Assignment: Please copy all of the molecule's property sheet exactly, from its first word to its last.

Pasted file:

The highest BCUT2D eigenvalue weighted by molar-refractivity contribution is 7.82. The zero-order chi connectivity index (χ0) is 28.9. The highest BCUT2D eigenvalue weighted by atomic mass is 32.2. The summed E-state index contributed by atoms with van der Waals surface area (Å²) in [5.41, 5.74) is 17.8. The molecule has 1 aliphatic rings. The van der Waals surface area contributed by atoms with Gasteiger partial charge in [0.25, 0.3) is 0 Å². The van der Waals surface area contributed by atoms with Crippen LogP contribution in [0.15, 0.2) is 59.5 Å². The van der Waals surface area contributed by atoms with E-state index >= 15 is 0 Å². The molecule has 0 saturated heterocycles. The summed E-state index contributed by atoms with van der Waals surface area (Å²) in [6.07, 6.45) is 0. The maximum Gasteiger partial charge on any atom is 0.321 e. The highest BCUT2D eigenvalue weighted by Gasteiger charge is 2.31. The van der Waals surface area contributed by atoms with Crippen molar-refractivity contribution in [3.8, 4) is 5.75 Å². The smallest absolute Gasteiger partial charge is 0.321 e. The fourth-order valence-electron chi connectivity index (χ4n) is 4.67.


The highest BCUT2D eigenvalue weighted by molar-refractivity contribution is 7.82. The zero-order chi connectivity index (χ0) is 28.9. The highest BCUT2D eigenvalue weighted by atomic mass is 32.2. The summed E-state index contributed by atoms with van der Waals surface area (Å²) in [5.41, 5.74) is 17.8. The molecule has 1 aliphatic rings. The van der Waals surface area contributed by atoms with Gasteiger partial charge in [0.25, 0.3) is 0 Å². The van der Waals surface area contributed by atoms with Crippen LogP contribution in [0.15, 0.2) is 59.5 Å². The van der Waals surface area contributed by atoms with E-state index >= 15 is 0 Å². The molecule has 0 saturated heterocycles. The summed E-state index contributed by atoms with van der Waals surface area (Å²) in [6.07, 6.45) is 0. The maximum Gasteiger partial charge on any atom is 0.321 e. The highest BCUT2D eigenvalue weighted by Gasteiger charge is 2.31. The van der Waals surface area contributed by atoms with Crippen molar-refractivity contribution in [3.8, 4) is 5.75 Å². The smallest absolute Gasteiger partial charge is 0.321 e. The fourth-order valence-electron chi connectivity index (χ4n) is 4.67.